Market Commentary: A look into this week’s rate changes, spreads and ECB update

  • Jason Ellis, Chief Operating Officer

Good Morning Mortgage Market Participants,

It’s Friday the 13th.  Bad things might happen.  I’d wish you the best of luck but I believe luck is a concept created by the weak to explain their failures. 



The rally in equities and the rout in Government bonds continued all week as optimism returned on the trade front and an uber-dovish ECB spurred on markets.  

5 year GoC yields are now yielding 1.48%.  That is 33 basis points higher than the recent low set last Wednesday.  10 year bonds are up 35 basis points to 1.47%. 

Don’t worry too much if you haven’t locked in your mortgage coupons yet.  5 year rates are still relatively low.  In fact, they are still 100 basis points lower than a year ago.


The European Central Bank (“ECB”) cut rates by 10 basis points to -0.50% this week and intends to keep them there (or lower) for the foreseeable future.  It also announced that it would re-start its quantitative easing (“QE”) program in November.  (Treasury Guy Tip: QE is a form of monetary policy in which a central bank purchases securities in the market in order to increase the money supply and encourage lending and investment).  The ECB also lowered all inflation forecasts and Draghi says risks to the outlook remain tilted to the downside.  In case you were wondering, THAT is a ‘dovish’ central bank.

Meanwhile, in the U.S., core CPI rose 0.3% from the prior month and was up 2.4% from the year earlier. Both exceeded the median estimates.  Trump is unfazed by the signs of inflation.  The POTUS with the MOSTUS tweeted that “the Fed should get our interest rates down to ZERO or less” and went so far as to describe the Fed governors as “Boneheads” in the tweet.  Fortunately, financial markets (and the FED) now ignore just about any tweet from Trump.

The Fed meets next Tuesday and the implied probability of a cut (based on Fed Fund Futures) is 98.5%.  But NOT because Trump told them to do it.


US Retail Sales data released this morning advanced more than forecast (0.4% vs 0.2%) as Americans kept buying cars, bacon, and GI Joe’s with Kung-Fu grips.  The news helped send treasury yields higher still as consumers continue to buoy an economy beset by risks from trade and global weakness.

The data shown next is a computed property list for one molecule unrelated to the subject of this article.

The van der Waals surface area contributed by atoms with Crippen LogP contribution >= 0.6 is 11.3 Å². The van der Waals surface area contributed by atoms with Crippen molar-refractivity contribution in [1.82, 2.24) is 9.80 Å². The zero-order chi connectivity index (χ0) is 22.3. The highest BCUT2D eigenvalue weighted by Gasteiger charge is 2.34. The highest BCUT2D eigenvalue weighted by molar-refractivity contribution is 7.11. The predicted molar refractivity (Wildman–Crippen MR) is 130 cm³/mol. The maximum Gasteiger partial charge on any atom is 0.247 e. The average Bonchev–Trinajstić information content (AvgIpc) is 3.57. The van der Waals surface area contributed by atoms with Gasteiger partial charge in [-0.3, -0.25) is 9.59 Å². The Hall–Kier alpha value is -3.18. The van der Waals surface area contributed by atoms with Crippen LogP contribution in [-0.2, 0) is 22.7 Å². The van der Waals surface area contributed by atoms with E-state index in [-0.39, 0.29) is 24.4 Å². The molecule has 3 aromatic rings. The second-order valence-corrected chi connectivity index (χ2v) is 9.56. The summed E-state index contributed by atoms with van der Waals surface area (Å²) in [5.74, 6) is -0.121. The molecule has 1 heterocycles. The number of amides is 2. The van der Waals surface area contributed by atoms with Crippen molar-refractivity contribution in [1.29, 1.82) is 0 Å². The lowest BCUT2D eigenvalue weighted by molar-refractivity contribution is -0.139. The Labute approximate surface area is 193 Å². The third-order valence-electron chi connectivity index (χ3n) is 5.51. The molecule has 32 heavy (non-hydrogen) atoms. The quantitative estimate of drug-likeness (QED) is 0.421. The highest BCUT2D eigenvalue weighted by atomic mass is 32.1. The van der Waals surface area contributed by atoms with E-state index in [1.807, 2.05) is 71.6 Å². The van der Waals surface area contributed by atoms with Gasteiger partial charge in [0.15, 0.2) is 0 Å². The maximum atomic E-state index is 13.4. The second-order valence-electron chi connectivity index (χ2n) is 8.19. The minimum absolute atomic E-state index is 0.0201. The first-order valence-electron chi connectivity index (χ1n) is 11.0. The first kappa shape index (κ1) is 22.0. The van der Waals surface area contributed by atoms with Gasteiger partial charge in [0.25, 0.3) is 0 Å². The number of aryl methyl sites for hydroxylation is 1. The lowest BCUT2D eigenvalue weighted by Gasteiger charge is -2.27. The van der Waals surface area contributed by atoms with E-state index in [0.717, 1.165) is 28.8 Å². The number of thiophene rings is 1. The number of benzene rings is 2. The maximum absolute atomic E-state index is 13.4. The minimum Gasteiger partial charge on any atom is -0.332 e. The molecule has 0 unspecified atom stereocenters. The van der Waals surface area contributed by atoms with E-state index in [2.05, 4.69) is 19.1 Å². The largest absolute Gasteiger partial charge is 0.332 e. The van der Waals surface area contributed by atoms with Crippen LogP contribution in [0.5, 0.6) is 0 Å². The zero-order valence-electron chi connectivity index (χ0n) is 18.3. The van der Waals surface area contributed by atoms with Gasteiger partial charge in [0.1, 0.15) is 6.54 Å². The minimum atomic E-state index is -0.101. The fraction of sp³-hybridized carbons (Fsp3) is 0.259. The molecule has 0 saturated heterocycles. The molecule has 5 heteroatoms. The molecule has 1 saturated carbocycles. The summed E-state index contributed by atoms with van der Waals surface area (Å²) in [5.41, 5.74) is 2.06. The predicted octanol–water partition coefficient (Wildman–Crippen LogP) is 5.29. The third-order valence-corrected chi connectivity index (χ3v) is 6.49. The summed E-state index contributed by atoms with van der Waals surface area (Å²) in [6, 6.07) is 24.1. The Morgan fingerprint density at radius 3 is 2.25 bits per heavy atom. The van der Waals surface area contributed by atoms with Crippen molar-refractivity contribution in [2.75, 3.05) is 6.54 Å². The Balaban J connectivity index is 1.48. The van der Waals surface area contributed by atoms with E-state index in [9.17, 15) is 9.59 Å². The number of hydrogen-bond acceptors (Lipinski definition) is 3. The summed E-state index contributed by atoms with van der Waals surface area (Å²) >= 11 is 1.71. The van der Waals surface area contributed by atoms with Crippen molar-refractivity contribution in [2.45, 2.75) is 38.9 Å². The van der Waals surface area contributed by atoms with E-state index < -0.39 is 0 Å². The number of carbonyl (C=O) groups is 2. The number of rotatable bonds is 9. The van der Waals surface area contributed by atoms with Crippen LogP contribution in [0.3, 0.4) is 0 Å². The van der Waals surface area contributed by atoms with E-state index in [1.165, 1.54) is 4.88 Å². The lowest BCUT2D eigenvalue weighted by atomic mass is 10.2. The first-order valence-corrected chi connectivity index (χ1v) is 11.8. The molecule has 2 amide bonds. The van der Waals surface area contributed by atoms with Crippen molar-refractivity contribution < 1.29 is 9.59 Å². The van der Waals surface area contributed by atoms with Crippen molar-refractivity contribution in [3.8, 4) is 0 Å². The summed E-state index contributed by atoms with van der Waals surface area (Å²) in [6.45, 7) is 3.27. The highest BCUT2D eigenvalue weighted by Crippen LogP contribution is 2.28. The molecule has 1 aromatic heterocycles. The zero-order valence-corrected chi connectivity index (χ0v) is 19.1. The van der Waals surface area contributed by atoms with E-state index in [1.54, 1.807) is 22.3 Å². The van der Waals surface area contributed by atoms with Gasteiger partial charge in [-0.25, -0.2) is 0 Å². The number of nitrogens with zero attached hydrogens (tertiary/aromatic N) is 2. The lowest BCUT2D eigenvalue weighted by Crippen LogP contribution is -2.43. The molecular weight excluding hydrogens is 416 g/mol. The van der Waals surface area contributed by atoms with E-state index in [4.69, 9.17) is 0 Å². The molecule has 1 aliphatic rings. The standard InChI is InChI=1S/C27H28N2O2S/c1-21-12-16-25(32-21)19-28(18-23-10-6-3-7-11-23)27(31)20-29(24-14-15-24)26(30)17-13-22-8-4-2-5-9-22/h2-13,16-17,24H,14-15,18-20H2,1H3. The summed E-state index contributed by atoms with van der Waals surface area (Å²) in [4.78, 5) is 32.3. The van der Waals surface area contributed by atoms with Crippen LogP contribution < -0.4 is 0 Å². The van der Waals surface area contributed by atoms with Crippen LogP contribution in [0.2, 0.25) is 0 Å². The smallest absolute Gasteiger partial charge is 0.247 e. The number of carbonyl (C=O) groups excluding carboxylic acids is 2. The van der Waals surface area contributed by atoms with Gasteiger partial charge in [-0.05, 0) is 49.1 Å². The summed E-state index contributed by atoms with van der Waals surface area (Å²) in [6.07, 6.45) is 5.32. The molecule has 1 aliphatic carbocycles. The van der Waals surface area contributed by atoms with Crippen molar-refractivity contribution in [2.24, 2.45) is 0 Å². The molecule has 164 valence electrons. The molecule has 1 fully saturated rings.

Canadian housing starts rose slightly to 226,600 annualized units in August, stronger than expected and continuing the trend of strong building activity.  Regionally, Ontario led the increase and B.C. was the weak spot in the report but the province hasn’t buckled despite the correction in resales and prices.  Bottom line is that construction in Canada looks solid.  Perhaps it worth noting that 5 year mortgage rates are 75-85 basis points lower than a year ago which has certainly helped moderate the impact of some the regulatory changes we’ve seen in the lending space.

New Issues

Bank of Montreal issued a $1 billion 5 year NVCC subordinated debt offering on Monday rated A (Low) by DBRS at the tight end of guidance at GoC+152.  (Treasury Guy Tip: Non-Viable Contingent Capital or NVCC bonds emerged after the global financial crisis.  The bonds automatically convert to common equity upon a trigger event that could otherwise leave the bank as non-viable and in need of government intervention).

The province of Ontario re-opened its December 2050 long bond at a spread of GoC+81.5.  The bonds are rated AA-Low by DBRS.  PEI followed and issued their own 2051 long bond rated A by DBRS at GoC+104.5.  Finally, Alberta jumped on the long bond train with their own 2050 bond issue rated AA (negative) by DBRS and priced at GoC+92.5.  If you’re an investor interested in highly rated government debt that comes with a spread, then call your friendly neighbourhood MBS trader.  You can buy NHA MBS rated AAA but priced with spreads at spreads WIDER than Ontario bonds.  MBS even come with timely payment of principal and interest guaranteed by the federal government and the Queen! 

Finally, Canada Housing Trust is issuing a new ‘5-year’ CMB issue today.  The December 2024 maturity date is expected to be priced in the area of GoC+32.5 basis points.  Another fine value proposition.


Prime Minister Trudeau formally dropped the writ to call for a federal election on October 21st.  Let the shenanigans begin!  Most recent polls have the ruling Liberals and the opposition Conservatives in virtual dead heat with about 34% of the popular vote. 

My idea of a perfect government is one guy who sits in a small room at a desk and the only thing he’s allowed to decide is who to nuke.  The man is chosen based on some kind of IQ test, and maybe also a physical tournament, like a decathlon. 


Fabio Mahoney, Masonry Inspector and Pavement Smoother writes: “I’ve started new job and I’m having a tough time making new friends.  What should I do?”

You’re asking the wrong Treasury Guy.  The less I know about other people’s affairs, the happier I am.  I’m not interested in caring about people.  I once worked with a guy for three years and never learned his name.  Best friend I’ve ever had.  We still never speak sometimes.  When people get too chummy with me I like to call them by the wrong name to let them know I don’t really care about them.  Thanks for writing…Frank.

Now get out there and enjoy the weekend and remember, if you’re feeling down for any reason, there has never been a sadness that can’t be cured by breakfast food.

Have a great weekend. 

Treasury Guy